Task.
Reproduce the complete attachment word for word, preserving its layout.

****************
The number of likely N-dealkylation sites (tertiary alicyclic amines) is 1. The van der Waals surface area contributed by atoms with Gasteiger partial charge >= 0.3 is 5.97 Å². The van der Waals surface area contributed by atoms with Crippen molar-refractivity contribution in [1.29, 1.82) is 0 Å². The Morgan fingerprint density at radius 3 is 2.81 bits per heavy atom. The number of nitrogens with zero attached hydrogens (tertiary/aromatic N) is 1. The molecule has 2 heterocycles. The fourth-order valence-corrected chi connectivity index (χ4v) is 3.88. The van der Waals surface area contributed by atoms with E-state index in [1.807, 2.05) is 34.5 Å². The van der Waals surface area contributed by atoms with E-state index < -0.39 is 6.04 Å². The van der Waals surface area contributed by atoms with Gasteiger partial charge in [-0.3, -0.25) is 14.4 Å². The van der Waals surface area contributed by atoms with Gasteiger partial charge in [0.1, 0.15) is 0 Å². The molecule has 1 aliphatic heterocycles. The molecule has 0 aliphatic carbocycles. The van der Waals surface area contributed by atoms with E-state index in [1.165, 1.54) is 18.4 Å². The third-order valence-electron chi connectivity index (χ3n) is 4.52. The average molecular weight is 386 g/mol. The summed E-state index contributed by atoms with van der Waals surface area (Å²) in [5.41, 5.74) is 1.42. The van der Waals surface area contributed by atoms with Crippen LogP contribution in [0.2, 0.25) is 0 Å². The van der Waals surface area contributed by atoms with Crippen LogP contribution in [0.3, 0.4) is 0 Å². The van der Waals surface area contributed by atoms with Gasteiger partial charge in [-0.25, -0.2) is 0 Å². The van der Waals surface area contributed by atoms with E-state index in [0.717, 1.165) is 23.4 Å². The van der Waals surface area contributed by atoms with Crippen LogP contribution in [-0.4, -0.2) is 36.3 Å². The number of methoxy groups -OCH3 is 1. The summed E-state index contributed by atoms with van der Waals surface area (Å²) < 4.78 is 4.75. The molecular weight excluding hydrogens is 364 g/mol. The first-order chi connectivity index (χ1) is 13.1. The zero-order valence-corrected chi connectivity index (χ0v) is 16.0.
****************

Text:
The number of likely N-dealkylation sites (tertiary alicyclic amines) is 1. The van der Waals surface area contributed by atoms with Gasteiger partial charge >= 0.3 is 5.97 Å². The van der Waals surface area contributed by atoms with Crippen molar-refractivity contribution in [1.29, 1.82) is 0 Å². The Morgan fingerprint density at radius 3 is 2.81 bits per heavy atom. The number of nitrogens with zero attached hydrogens (tertiary/aromatic N) is 1. The molecule has 2 heterocycles. The fourth-order valence-corrected chi connectivity index (χ4v) is 3.88. The van der Waals surface area contributed by atoms with E-state index in [1.807, 2.05) is 34.5 Å². The van der Waals surface area contributed by atoms with E-state index < -0.39 is 6.04 Å². The van der Waals surface area contributed by atoms with Gasteiger partial charge in [-0.3, -0.25) is 14.4 Å². The van der Waals surface area contributed by atoms with Gasteiger partial charge in [0.1, 0.15) is 0 Å². The molecule has 1 aliphatic heterocycles. The molecule has 0 aliphatic carbocycles. The van der Waals surface area contributed by atoms with E-state index in [1.165, 1.54) is 18.4 Å². The third-order valence-electron chi connectivity index (χ3n) is 4.52. The average molecular weight is 386 g/mol. The summed E-state index contributed by atoms with van der Waals surface area (Å²) in [5.41, 5.74) is 1.42. The van der Waals surface area contributed by atoms with Crippen LogP contribution in [0.2, 0.25) is 0 Å². The van der Waals surface area contributed by atoms with Crippen LogP contribution in [0.3, 0.4) is 0 Å². The van der Waals surface area contributed by atoms with Gasteiger partial charge in [-0.25, -0.2) is 0 Å². The van der Waals surface area contributed by atoms with E-state index in [0.717, 1.165) is 23.4 Å². The van der Waals surface area contributed by atoms with Crippen LogP contribution in [-0.4, -0.2) is 36.3 Å². The number of methoxy groups -OCH3 is 1. The summed E-state index contributed by atoms with van der Waals surface area (Å²) < 4.78 is 4.75. The molecular weight excluding hydrogens is 364 g/mol. The first-order chi connectivity index (χ1) is 13.1. The zero-order valence-corrected chi connectivity index (χ0v) is 16.0.